Friday, 29 March 2013

Tricky

An answer to Dicky, by Robert Graves is Tricky, by Sam Liddicott

First the original poem, and then the answer.

DICKY by ROBERT GRAVES

Mother:
Oh, what a heavy sigh!
Dicky, are you ailing?

Dicky:
Even by this fireside, mother,
My heart is failing.

To-night, across the down,
   Whistling and jolly,
I sauntered out from town
   With my stick of holly.

Bounteous and cool from sea
   The wind was blowing,
Cloud shadows under the moon
   Coming and going.

I sang old roaring songs,
   Ran and leaped quick,
And turned home by St. Swithin's
   Twirling my stick.

And there as I was passing
   The churchyard gate,
An old man stopped me, 'Dicky,
   You're walking late.'

I did not know the man,
   I grew afeared
At his lean, lolling jaw,
   His spreading beard,

His garments old and musty,
   Of antique cut,
His body very lean and bony,
   His eyes tight shut.

Oh, even to tell it now
   My courage ebbs...
His face was clay, mother,
   His beard, cobwebs.

In that long horrid pause
   'Good-night,' he said,
Entered and clicked the gate,
   'Each to his bed.'

Mother:
Do not sigh or fear, Dicky.
   How is it right
To grudge the dead their ghostly dark
   And wan moonlight?

We have the glorious sun,
   Lamp and fireside.
Grudge not the dead their moon-beams
   When abroad they ride.

In my poem, I wished to tell the other side of a perhaps less fearful story.
Thinks aren't always what they seem, and sometimes, not even that.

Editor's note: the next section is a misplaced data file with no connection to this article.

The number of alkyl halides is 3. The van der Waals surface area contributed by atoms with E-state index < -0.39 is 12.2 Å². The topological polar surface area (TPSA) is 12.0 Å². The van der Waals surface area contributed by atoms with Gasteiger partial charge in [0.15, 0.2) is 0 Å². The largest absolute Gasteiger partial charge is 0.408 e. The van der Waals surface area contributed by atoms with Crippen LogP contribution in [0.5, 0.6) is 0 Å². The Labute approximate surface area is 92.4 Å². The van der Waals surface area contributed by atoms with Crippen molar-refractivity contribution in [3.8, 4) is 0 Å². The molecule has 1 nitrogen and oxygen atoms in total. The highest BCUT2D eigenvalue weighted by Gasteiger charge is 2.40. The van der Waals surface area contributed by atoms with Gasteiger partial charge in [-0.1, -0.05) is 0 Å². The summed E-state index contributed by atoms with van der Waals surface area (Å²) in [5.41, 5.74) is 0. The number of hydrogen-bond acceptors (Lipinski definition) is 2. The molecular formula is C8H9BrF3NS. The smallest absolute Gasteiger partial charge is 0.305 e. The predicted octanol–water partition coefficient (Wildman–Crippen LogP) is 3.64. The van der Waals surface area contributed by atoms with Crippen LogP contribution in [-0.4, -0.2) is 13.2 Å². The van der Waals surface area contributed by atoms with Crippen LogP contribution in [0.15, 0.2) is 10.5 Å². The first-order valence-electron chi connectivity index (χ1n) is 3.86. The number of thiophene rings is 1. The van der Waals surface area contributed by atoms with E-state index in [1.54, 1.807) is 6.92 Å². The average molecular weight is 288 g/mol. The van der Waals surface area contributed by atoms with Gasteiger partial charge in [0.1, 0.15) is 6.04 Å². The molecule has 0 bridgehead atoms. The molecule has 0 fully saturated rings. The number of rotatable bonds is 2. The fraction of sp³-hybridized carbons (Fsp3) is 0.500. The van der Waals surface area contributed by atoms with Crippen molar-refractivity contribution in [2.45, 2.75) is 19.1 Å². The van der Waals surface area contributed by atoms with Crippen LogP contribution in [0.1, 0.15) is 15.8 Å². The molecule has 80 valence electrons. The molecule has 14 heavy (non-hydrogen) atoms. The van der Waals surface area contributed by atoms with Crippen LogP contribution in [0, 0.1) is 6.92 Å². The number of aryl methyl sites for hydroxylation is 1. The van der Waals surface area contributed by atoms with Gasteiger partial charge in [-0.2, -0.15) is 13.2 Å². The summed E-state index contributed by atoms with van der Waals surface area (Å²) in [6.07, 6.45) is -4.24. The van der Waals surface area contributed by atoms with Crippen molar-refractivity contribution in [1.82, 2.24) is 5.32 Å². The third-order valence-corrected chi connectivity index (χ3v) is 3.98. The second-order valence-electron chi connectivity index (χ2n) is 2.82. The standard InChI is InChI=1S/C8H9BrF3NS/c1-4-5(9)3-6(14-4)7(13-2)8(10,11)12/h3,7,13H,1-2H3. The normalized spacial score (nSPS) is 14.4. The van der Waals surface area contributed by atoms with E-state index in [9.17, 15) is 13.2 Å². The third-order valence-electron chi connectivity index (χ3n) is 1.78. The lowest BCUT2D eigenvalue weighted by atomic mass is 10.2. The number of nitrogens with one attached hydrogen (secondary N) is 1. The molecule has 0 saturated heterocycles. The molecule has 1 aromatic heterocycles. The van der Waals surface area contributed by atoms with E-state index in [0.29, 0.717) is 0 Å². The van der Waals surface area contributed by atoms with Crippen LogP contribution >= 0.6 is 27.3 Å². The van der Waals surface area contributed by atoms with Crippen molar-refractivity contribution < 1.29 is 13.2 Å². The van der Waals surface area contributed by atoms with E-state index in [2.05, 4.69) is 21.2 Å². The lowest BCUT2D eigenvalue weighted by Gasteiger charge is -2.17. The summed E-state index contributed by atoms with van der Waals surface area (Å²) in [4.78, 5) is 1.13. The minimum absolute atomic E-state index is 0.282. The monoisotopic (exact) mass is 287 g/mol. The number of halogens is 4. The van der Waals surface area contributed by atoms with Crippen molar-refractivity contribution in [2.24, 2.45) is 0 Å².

Tricky, by Sam Liddicott


Uncle:
Oh, what a merry sound!
Ricky, are you chuckling?

Ricky:
This evening by this fire,
Uncle, My heart is laughing.

To-night, across the down,
   Whistling and jolly,
From town young Dicky sauntered
   With a stick of holly.

Bounteous and cool from sea
   The wind was blowing,
Cloud shadows under the moon
   Coming and going.

He sang old roaring songs,
   Ran, and leaping quick,
He turned home by St. Swithin's
   Twirling his stick.

And there as he was passing
   The churchyard gate,
Greeting him, I said: 'Dicky,
   You're walking late.'

I think he did not know me,
   He looked afeared
And my jaw, open fell,
   My theatre beard!

This outfit old and musty,
   Of antique cut!
I rocked in silent laugher,
   My eyes tight shut.

Oh, even to tell it now
   My humour rises...
His face was petrified,
   by costume trousers!

After an awkward pause
   'Good-night,' I said,
Passing through the churchyard gate,
   'Each to his bed.'

Uncle:
Do not laugh at fear, Ricky.
   How is it right
To terrify a little lad
   in the moonlight?

When by the glorious sun,
   Lamp and fireside.
 He knows you as a friend; so:
   Do not deride.

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